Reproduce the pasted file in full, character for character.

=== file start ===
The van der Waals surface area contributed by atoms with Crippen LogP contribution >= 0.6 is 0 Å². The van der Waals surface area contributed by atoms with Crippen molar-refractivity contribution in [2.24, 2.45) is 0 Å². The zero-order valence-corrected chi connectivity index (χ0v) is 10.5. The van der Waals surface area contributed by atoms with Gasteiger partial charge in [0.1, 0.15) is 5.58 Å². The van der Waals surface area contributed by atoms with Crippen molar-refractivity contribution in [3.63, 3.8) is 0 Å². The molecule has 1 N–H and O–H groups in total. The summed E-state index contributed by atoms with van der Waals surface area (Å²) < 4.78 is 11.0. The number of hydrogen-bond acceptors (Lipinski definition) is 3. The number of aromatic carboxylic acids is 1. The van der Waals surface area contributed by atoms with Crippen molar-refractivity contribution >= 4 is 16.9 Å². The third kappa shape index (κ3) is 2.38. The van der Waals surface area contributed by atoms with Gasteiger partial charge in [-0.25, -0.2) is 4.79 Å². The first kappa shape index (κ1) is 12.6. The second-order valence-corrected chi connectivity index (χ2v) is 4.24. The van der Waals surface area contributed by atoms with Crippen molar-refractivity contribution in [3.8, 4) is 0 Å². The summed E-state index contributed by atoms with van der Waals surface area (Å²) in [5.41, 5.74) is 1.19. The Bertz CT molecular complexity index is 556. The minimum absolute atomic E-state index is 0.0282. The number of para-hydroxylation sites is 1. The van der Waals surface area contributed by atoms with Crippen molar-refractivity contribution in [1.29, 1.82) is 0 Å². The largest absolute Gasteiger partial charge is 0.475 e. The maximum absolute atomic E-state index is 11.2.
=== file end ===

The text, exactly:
The van der Waals surface area contributed by atoms with Crippen LogP contribution >= 0.6 is 0 Å². The van der Waals surface area contributed by atoms with Crippen molar-refractivity contribution in [2.24, 2.45) is 0 Å². The zero-order valence-corrected chi connectivity index (χ0v) is 10.5. The van der Waals surface area contributed by atoms with Gasteiger partial charge in [0.1, 0.15) is 5.58 Å². The van der Waals surface area contributed by atoms with Crippen molar-refractivity contribution in [3.63, 3.8) is 0 Å². The molecule has 1 N–H and O–H groups in total. The summed E-state index contributed by atoms with van der Waals surface area (Å²) < 4.78 is 11.0. The number of hydrogen-bond acceptors (Lipinski definition) is 3. The number of aromatic carboxylic acids is 1. The van der Waals surface area contributed by atoms with Crippen molar-refractivity contribution >= 4 is 16.9 Å². The third kappa shape index (κ3) is 2.38. The van der Waals surface area contributed by atoms with Gasteiger partial charge in [-0.25, -0.2) is 4.79 Å². The first kappa shape index (κ1) is 12.6. The second-order valence-corrected chi connectivity index (χ2v) is 4.24. The van der Waals surface area contributed by atoms with Crippen molar-refractivity contribution in [3.8, 4) is 0 Å². The summed E-state index contributed by atoms with van der Waals surface area (Å²) in [5.41, 5.74) is 1.19. The Bertz CT molecular complexity index is 556. The minimum absolute atomic E-state index is 0.0282. The number of para-hydroxylation sites is 1. The van der Waals surface area contributed by atoms with Crippen molar-refractivity contribution in [1.29, 1.82) is 0 Å². The largest absolute Gasteiger partial charge is 0.475 e. The maximum absolute atomic E-state index is 11.2.